I realize I missed posting on Star Wars Day this year (May the 4th be with you.) But I still thought these were fun even if I’m a day late.

The star wars saga told in Legos in less that 2 and a half minutes:

and if that’s not enough, visit JibJab to put your self in the saga!

May the 4th be with You!

There’s no denying the fact the you see and hear about environmental issues every where these days. In fact we’ve even set aside a day to remind us (just so happens today is the day).

I don’t really hear much from Christians on the subject, and even fewer teaching resources to show our students a Biblical perspective. If it’s some a topic you’ve ever thought abut tackling, here’s a great resource:
Save the Planet
Save the Planet

Green is in. Recycling, driving hybrid cars, and conserving energy gas, and water have become just a few of the ways that we’re able to care for the environment. But what does the Bible have to say about caring for the environment? This 3-week series by Josh Griffin, high school pastor at Saddleback Church, is designed to help students get a glimpse of how to care for the environment through a biblical perspective. And with everything you need to teach them included inside, it’s easy enough for you to dive in and use tonight. Lessons include: Creation Speaks about what God is Like 5 Little Ways Make a Big Difference Perfection. Sin. Hope.

Save the Planet

Peter Krough has written an excellent article on backup in which he suggests the 321 system.  It says that you should have three copies (one primary and two backups) on two different media with one off-site.  Not only is this incredibly easy to remember, it really helps me sift through the myriad of backup solutions to get what I need and not a lot more.

For my on-site backup, I have mentioned before that I like to use Chronosync to automatically backup selected files whenever I mount a specific hard disc or thumb drive though Apple’s Backup (free with Mobile Me) or Time Machine will meet most mac user’s needs.  On the PC side of things, I have heard good things about Paragon Drive Backup and NovaBackup.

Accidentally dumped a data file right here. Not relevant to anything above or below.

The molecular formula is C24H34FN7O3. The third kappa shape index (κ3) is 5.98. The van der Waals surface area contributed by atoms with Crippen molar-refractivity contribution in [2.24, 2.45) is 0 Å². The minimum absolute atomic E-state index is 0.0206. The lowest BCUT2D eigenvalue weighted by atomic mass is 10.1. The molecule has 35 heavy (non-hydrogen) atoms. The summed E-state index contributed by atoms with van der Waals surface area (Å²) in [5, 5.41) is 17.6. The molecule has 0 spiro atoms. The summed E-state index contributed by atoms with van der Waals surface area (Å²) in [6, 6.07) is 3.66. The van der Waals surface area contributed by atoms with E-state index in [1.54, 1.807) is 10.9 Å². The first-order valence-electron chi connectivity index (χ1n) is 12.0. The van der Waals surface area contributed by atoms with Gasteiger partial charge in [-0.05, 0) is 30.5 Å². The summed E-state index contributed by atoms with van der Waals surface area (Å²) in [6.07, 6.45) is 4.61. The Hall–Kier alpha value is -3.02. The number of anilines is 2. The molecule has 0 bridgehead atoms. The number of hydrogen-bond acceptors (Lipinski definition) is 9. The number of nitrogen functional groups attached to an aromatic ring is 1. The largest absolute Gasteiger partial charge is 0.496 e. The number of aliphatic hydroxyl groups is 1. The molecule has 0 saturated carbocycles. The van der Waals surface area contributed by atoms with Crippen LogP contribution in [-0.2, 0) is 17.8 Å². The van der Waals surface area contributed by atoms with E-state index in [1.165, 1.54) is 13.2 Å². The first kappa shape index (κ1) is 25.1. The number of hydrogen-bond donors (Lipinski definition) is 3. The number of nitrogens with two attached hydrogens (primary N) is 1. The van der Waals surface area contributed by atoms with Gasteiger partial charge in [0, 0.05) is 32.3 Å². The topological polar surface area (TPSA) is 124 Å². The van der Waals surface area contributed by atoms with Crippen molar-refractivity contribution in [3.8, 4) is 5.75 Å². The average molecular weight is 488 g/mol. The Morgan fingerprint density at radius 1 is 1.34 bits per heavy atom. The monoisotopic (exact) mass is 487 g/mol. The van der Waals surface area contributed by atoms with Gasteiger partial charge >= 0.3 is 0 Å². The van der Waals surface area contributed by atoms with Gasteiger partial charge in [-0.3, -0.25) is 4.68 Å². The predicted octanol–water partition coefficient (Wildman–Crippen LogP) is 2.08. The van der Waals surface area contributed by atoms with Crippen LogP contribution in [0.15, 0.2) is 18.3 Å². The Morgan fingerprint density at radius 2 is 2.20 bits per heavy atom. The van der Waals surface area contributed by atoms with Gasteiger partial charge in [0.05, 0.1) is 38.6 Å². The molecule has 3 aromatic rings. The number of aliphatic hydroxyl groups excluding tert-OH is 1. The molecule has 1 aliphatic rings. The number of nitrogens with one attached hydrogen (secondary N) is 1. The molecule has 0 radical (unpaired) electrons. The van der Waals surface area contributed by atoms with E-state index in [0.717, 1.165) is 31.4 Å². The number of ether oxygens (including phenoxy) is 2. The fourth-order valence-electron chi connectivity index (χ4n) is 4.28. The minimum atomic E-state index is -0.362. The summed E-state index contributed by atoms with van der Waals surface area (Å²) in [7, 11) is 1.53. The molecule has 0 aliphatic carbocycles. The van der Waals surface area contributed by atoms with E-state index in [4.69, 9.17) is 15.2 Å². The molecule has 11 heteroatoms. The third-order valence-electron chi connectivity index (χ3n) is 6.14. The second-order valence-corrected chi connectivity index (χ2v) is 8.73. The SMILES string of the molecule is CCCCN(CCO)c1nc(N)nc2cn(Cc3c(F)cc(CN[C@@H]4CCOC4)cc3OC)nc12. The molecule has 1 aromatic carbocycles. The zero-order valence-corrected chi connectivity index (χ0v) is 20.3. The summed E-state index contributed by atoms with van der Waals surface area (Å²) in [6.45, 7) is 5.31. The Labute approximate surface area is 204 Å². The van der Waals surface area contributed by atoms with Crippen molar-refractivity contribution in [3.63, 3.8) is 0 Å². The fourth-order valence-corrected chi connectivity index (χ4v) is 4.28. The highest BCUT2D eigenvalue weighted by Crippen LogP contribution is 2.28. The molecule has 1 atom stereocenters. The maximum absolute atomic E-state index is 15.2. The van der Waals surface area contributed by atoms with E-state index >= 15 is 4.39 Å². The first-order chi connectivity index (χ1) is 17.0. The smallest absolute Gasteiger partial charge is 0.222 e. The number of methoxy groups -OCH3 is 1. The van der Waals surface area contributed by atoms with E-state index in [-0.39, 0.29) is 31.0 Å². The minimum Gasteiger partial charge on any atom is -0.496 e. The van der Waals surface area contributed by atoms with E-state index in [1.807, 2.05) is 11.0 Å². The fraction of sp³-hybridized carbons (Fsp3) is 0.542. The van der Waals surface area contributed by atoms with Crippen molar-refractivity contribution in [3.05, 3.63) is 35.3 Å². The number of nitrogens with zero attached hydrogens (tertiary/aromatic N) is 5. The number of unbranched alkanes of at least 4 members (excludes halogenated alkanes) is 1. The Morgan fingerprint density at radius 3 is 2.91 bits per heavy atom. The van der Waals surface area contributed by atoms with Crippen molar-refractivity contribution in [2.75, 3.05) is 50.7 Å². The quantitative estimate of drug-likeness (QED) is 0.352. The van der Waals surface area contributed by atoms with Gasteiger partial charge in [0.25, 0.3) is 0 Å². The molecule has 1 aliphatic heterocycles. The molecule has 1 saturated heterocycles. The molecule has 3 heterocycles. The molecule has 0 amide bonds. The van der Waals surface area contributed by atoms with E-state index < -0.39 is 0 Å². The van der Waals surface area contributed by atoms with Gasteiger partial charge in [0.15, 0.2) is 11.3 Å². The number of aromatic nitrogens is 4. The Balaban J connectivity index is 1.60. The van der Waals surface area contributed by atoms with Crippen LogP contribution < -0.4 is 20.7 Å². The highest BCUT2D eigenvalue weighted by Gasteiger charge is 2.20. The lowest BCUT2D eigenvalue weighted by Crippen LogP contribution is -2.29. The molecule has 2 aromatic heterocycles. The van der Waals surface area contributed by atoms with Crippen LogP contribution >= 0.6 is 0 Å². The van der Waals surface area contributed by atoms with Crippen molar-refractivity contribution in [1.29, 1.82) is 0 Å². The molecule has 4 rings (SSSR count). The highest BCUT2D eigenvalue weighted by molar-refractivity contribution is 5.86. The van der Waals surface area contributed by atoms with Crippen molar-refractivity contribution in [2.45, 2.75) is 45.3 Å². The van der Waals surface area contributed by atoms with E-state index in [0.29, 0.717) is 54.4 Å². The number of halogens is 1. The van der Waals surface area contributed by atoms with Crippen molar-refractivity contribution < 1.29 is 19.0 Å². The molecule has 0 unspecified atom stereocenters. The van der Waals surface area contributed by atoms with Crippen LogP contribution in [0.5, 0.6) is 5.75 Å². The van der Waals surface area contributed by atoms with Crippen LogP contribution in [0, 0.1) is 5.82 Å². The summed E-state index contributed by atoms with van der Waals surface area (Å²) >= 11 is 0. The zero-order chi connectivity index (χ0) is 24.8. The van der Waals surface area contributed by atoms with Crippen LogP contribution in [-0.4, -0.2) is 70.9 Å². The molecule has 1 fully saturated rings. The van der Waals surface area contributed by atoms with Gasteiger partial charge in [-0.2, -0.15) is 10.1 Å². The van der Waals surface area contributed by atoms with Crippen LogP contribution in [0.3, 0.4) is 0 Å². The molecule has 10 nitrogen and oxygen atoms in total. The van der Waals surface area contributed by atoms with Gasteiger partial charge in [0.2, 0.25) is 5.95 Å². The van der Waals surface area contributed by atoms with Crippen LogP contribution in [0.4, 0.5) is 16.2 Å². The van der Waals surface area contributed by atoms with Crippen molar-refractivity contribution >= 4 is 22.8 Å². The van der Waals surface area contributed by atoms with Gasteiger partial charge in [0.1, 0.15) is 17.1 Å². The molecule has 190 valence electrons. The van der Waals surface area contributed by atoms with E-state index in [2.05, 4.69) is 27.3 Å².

For offsite backup, I use and am really satisfied with Carbonite while Chris has written a bit about his preferred offsite backup service: Mozy.  Both are great and both support Mac and Windows.  The point is that you need to have your mission critical files and irreplaceable memories (photos, videos) stored somewhere that fire or flood will not cause you to lose money or memories.

I think Peter Krough said it best in his article, “There are two types of people, those who have experienced hard drive failure and those who will.”  Do yourself a favor and get your 321 system in place today.

It was a perfect storm:  1. I realized I could save well over $200 a year on seminary text books purchasing them on the kindle store.  2. I found $100 off deal when you subscribe to Audible 3. I made the decision to wait until the next revision to buy the iPad.  It culminated in the purchase of a kindle.  The first question I had was, how do I get news and free books onto it without having to manually copy and paste, and transcode into the Amazon format blah blah blah.

That is the problem for which Calibre is the solution.  Calibre is an ebook management program that allows you to automate all the tedium of dealing with ebooks.  After doing some basic setup, all you do is import files and then click the “send to device” button and voila!  It appears on your reader.

But it does more than convert and upload ebooks; it will also manage fetching your favorite news and blogs.  It comes preconfigured with a myriad of news sources in 25 languages complete with a place for login information if that service has a paywall.  Once you select the  news source, you tell Calibre how often you want it to be retrieved, and it will download the news and automatically send it after it is obtained.